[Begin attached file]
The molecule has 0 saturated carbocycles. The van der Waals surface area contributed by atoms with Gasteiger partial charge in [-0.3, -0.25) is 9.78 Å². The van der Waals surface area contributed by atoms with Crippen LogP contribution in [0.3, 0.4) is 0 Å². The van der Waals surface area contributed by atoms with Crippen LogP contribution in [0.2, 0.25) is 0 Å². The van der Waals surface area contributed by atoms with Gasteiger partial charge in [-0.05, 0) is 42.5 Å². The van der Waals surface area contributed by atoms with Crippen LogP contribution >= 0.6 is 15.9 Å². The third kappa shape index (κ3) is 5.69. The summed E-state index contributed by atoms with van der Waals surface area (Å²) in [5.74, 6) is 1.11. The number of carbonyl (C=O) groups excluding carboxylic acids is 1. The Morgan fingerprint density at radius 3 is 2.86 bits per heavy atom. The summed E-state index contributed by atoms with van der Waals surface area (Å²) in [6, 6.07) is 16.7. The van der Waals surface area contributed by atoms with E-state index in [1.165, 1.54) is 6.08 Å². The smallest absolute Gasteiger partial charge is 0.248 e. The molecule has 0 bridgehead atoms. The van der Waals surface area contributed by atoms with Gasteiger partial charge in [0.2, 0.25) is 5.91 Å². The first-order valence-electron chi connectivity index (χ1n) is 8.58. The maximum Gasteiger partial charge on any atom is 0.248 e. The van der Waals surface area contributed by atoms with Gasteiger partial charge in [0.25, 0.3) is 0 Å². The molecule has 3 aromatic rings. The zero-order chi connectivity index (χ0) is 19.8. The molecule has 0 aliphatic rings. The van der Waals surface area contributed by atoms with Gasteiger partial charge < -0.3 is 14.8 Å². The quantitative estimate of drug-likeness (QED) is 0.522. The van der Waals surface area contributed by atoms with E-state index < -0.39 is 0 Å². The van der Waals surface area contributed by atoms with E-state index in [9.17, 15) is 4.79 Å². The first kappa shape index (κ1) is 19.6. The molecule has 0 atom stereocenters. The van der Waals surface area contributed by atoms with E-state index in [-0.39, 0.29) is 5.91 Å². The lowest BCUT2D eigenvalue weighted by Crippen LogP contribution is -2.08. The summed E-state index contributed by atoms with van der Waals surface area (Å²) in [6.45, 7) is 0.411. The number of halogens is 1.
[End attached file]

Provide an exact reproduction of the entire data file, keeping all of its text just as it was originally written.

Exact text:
The molecule has 0 saturated carbocycles. The van der Waals surface area contributed by atoms with Gasteiger partial charge in [-0.3, -0.25) is 9.78 Å². The van der Waals surface area contributed by atoms with Crippen LogP contribution in [0.3, 0.4) is 0 Å². The van der Waals surface area contributed by atoms with Crippen LogP contribution in [0.2, 0.25) is 0 Å². The van der Waals surface area contributed by atoms with Gasteiger partial charge in [-0.05, 0) is 42.5 Å². The van der Waals surface area contributed by atoms with Crippen LogP contribution >= 0.6 is 15.9 Å². The third kappa shape index (κ3) is 5.69. The summed E-state index contributed by atoms with van der Waals surface area (Å²) in [5.74, 6) is 1.11. The number of carbonyl (C=O) groups excluding carboxylic acids is 1. The Morgan fingerprint density at radius 3 is 2.86 bits per heavy atom. The summed E-state index contributed by atoms with van der Waals surface area (Å²) in [6, 6.07) is 16.7. The van der Waals surface area contributed by atoms with E-state index in [1.165, 1.54) is 6.08 Å². The smallest absolute Gasteiger partial charge is 0.248 e. The molecule has 0 bridgehead atoms. The van der Waals surface area contributed by atoms with Gasteiger partial charge in [0.2, 0.25) is 5.91 Å². The first-order valence-electron chi connectivity index (χ1n) is 8.58. The maximum Gasteiger partial charge on any atom is 0.248 e. The van der Waals surface area contributed by atoms with Gasteiger partial charge in [0.25, 0.3) is 0 Å². The molecule has 3 aromatic rings. The zero-order chi connectivity index (χ0) is 19.8. The molecule has 0 aliphatic rings. The van der Waals surface area contributed by atoms with Gasteiger partial charge < -0.3 is 14.8 Å². The quantitative estimate of drug-likeness (QED) is 0.522. The van der Waals surface area contributed by atoms with E-state index < -0.39 is 0 Å². The van der Waals surface area contributed by atoms with E-state index in [9.17, 15) is 4.79 Å². The first kappa shape index (κ1) is 19.6. The molecule has 0 atom stereocenters. The van der Waals surface area contributed by atoms with E-state index in [-0.39, 0.29) is 5.91 Å². The lowest BCUT2D eigenvalue weighted by Crippen LogP contribution is -2.08. The summed E-state index contributed by atoms with van der Waals surface area (Å²) in [6.45, 7) is 0.411. The number of halogens is 1.